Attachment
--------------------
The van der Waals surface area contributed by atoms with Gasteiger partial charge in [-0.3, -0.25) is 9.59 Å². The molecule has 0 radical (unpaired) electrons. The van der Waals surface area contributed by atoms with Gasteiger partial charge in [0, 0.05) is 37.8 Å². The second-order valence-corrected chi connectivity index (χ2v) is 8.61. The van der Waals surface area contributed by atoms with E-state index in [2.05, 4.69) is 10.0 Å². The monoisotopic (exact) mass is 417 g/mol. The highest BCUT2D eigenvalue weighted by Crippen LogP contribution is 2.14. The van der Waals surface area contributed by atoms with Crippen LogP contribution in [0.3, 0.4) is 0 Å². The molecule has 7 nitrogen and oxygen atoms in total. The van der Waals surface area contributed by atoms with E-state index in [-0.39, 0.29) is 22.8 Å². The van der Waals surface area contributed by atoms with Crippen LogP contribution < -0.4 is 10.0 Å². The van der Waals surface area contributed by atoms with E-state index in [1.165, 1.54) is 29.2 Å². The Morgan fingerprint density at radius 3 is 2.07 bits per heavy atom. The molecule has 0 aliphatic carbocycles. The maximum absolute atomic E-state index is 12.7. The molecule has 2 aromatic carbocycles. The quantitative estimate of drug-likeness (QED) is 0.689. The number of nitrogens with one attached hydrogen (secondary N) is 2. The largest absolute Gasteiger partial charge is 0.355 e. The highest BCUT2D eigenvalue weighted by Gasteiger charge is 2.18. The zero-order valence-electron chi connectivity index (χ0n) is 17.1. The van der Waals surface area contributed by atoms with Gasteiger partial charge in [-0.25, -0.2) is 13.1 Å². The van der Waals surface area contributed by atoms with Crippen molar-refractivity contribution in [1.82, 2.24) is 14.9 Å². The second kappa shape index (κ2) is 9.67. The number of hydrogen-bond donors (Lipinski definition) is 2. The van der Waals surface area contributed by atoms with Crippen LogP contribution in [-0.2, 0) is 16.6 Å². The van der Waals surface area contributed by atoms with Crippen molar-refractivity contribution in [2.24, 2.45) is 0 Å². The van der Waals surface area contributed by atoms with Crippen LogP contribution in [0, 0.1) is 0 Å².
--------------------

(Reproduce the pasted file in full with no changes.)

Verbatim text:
The van der Waals surface area contributed by atoms with Gasteiger partial charge in [-0.3, -0.25) is 9.59 Å². The molecule has 0 radical (unpaired) electrons. The van der Waals surface area contributed by atoms with Gasteiger partial charge in [0, 0.05) is 37.8 Å². The second-order valence-corrected chi connectivity index (χ2v) is 8.61. The van der Waals surface area contributed by atoms with E-state index in [2.05, 4.69) is 10.0 Å². The monoisotopic (exact) mass is 417 g/mol. The highest BCUT2D eigenvalue weighted by Crippen LogP contribution is 2.14. The van der Waals surface area contributed by atoms with Crippen LogP contribution in [0.3, 0.4) is 0 Å². The molecule has 7 nitrogen and oxygen atoms in total. The van der Waals surface area contributed by atoms with E-state index in [-0.39, 0.29) is 22.8 Å². The van der Waals surface area contributed by atoms with Crippen LogP contribution < -0.4 is 10.0 Å². The van der Waals surface area contributed by atoms with E-state index in [1.165, 1.54) is 29.2 Å². The Morgan fingerprint density at radius 3 is 2.07 bits per heavy atom. The molecule has 0 aliphatic carbocycles. The maximum absolute atomic E-state index is 12.7. The molecule has 2 aromatic carbocycles. The quantitative estimate of drug-likeness (QED) is 0.689. The number of nitrogens with one attached hydrogen (secondary N) is 2. The largest absolute Gasteiger partial charge is 0.355 e. The highest BCUT2D eigenvalue weighted by Gasteiger charge is 2.18. The zero-order valence-electron chi connectivity index (χ0n) is 17.1. The van der Waals surface area contributed by atoms with Gasteiger partial charge in [-0.25, -0.2) is 13.1 Å². The van der Waals surface area contributed by atoms with Crippen molar-refractivity contribution in [1.82, 2.24) is 14.9 Å². The second kappa shape index (κ2) is 9.67. The number of hydrogen-bond donors (Lipinski definition) is 2. The van der Waals surface area contributed by atoms with Crippen LogP contribution in [-0.2, 0) is 16.6 Å². The van der Waals surface area contributed by atoms with Crippen molar-refractivity contribution in [2.24, 2.45) is 0 Å². The van der Waals surface area contributed by atoms with Crippen LogP contribution in [0, 0.1) is 0 Å².